Speaking to your prospects in Klingon? Part 3 of 3

Customer Acquisition
Part 3 of 3

How to influence buying behaviour

Will an understanding of the Buyer Group Colours make a difference to you or your business? Yes, if you choose to modify your communication style depending on the type of prospect you attract. And because you have no control whatsoever over the personality types visiting your website or talking to you at a networking function, your communication must address each type separately.

What that means on your website, for example, is that it makes sense to have all four kinds of communication in easy reach.

A short action video will appeal to Orange; a concise, results oriented overview for Green, linked to a detailed services rundown for Gold. And for Blues, personal photos and genuine testimonials from happy clients.

Get rid of acronyms and buzzwords. Prospects have never heard your industry jargon. Are you sharing valuable information and educating them, or talking down to them and making them feel stupid? It’s often a fine line between the two for the more sensitive Buyer Group Colours, but they’ll never tell you. In both spoken and written forms, tone of voice changes everything. Be careful about the words you choose – is it a “cost” or an “investment?” Are you an avoidable expense or providing a bankable return?

When face-to-face with people, effective sales communication starts with knowing your own strengths and weaknesses. If you don’t know your own colour, losing interested prospects is an expensive way to experiment. Customers will deal with you if they trust you. Credibility is crucial, although different for each of the colours. Most colour groups will not change their mind after saying no. If you find yourself fighting to make a point, stop. The battle is over.

What to say 

If you’re having trouble picking the personality type, just ask. The easiest way to read your prospect is by simple observation backed with an A/B choice question. You probably ask many of them now, but perhaps aren’t evaluating the answers in terms of gaining an insight into buying pattern. For example, when arranging a meeting, a Gold Commander will specifically tell you she has 15 minutes, whereas a Blue Ambassador will not commit to such a tight timeframe. Gold and Green will always have you make an appointment so they are prepared, while Blue and Orange will not want to be tied to a specific time, rather a range.

Q: Should we make an appointment or would you like me to drop by this afternoon?
A: Blue and Orange are almost always flexible in this area, as people are not an interruption but often a welcome break from paperwork.

Q: Would you like me to go through the details and specifics or give you the big picture first?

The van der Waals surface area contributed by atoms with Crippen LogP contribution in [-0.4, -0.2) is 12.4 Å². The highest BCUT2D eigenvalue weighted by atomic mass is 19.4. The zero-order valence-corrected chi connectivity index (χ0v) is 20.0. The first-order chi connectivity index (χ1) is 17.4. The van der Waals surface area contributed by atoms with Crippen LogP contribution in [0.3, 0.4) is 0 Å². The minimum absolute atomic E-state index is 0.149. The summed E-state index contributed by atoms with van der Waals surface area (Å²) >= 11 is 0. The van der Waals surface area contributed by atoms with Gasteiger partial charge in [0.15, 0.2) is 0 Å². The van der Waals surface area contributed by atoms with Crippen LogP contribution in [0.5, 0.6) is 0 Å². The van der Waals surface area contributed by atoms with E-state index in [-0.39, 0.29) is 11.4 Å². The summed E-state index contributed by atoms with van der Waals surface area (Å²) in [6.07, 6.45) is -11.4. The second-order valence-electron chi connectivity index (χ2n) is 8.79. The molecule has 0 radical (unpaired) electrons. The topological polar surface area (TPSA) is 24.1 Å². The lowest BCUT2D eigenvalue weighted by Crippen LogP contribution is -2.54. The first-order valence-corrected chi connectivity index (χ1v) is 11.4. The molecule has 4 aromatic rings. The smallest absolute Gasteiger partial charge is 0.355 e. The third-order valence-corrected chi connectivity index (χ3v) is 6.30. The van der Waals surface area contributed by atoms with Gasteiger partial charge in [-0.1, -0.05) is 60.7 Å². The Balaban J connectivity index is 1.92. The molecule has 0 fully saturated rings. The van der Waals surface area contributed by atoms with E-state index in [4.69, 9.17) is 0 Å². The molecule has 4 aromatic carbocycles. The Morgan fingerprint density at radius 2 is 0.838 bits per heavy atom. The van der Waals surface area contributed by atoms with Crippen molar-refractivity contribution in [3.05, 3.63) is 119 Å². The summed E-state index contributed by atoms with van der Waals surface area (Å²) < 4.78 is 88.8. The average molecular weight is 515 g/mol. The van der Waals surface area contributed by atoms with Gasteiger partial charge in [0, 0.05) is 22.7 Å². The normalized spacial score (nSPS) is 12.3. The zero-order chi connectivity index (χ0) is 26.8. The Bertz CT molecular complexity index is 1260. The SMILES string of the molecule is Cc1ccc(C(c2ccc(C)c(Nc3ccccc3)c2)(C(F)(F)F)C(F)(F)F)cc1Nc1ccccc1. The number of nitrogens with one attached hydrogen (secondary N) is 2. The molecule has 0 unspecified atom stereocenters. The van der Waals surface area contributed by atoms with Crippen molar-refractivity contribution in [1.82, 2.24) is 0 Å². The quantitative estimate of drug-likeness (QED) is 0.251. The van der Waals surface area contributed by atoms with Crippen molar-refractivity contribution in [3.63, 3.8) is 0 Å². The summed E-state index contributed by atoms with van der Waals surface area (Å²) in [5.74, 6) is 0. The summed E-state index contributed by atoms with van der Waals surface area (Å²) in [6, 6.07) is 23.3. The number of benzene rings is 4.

A: Gold wants all the details. Orange and Blue may ask, but it’s unlikely they’ll be listening. Green wants the overview, but be prepared for searching questions.

Q: Would you prefer I email the information to you or would you like me to go through it with you in person?
A: Green wants the opportunity to judge your response in private; Blue wants to get to know you.

Q: Price aside, what do you value or look for?
A: Staff impact – Blue; efficiency – Green; flexibility – Orange; improved processes – Gold; bottom line impact – Green, etc. Every answer reveals a colour type and is a clue to how your prospect buys.

Getting started

From accounting to operations, structure to scheduling, HR to IT, almost every business or organisation functions as a Gold environment. So it’s safe to start with the assumption you’re communicating with a Gold person until you see or hear clues that inform you otherwise. Ask questions. Communicate with each colour on its own terms. It’s not a matter of being phoney or false, but of giving people due respect in terms they understand and value.

Remember that successful sales conversations are not about what you sell, but about what your prospects want and value. This is both the greatest challenge and opportunity for your communication efforts. Every question can actually help you get closer to your prospect’s own “language” and away from that nasty Klingon. 

Steve Osborne

director at

Marketing, advertising and design consultant with many years experience in small business marketing strategy; brand advertising; packaging and identity design. Expert in developing creative campaigns to attract new prospects for professional and service-based businesses. Deep and broad experience with digital and traditional media channels; sales and general business acumen